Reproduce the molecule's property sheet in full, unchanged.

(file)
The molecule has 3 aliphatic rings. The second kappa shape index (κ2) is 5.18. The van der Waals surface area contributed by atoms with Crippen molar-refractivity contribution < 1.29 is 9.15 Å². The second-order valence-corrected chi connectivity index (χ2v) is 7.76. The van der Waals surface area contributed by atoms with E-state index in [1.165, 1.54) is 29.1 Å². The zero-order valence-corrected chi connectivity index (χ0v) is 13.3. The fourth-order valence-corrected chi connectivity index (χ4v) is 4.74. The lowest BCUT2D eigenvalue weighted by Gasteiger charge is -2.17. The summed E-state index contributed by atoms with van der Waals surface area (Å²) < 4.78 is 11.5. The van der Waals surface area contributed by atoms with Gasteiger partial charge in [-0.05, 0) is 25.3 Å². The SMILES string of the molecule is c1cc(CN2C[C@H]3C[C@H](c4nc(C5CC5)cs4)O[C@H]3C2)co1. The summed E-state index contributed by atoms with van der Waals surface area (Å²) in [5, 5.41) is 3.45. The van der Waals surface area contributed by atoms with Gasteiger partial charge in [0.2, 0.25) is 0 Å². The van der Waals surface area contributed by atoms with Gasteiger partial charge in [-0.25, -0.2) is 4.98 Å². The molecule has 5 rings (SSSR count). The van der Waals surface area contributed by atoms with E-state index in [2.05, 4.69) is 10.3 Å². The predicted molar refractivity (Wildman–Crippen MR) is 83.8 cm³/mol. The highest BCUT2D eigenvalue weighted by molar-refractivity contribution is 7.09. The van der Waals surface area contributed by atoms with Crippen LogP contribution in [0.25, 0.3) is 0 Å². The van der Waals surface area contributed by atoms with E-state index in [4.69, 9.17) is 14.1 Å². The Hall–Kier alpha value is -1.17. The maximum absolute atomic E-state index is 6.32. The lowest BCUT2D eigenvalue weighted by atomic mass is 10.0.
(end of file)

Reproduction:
The molecule has 3 aliphatic rings. The second kappa shape index (κ2) is 5.18. The van der Waals surface area contributed by atoms with Crippen molar-refractivity contribution < 1.29 is 9.15 Å². The second-order valence-corrected chi connectivity index (χ2v) is 7.76. The van der Waals surface area contributed by atoms with E-state index in [1.165, 1.54) is 29.1 Å². The zero-order valence-corrected chi connectivity index (χ0v) is 13.3. The fourth-order valence-corrected chi connectivity index (χ4v) is 4.74. The lowest BCUT2D eigenvalue weighted by Gasteiger charge is -2.17. The summed E-state index contributed by atoms with van der Waals surface area (Å²) < 4.78 is 11.5. The van der Waals surface area contributed by atoms with Gasteiger partial charge in [-0.05, 0) is 25.3 Å². The SMILES string of the molecule is c1cc(CN2C[C@H]3C[C@H](c4nc(C5CC5)cs4)O[C@H]3C2)co1. The summed E-state index contributed by atoms with van der Waals surface area (Å²) in [5, 5.41) is 3.45. The van der Waals surface area contributed by atoms with Gasteiger partial charge in [0.2, 0.25) is 0 Å². The van der Waals surface area contributed by atoms with Gasteiger partial charge in [-0.25, -0.2) is 4.98 Å². The molecule has 5 rings (SSSR count). The van der Waals surface area contributed by atoms with E-state index in [2.05, 4.69) is 10.3 Å². The predicted molar refractivity (Wildman–Crippen MR) is 83.8 cm³/mol. The highest BCUT2D eigenvalue weighted by molar-refractivity contribution is 7.09. The van der Waals surface area contributed by atoms with Crippen LogP contribution in [0.25, 0.3) is 0 Å². The van der Waals surface area contributed by atoms with E-state index in [4.69, 9.17) is 14.1 Å². The Hall–Kier alpha value is -1.17. The maximum absolute atomic E-state index is 6.32. The lowest BCUT2D eigenvalue weighted by atomic mass is 10.0.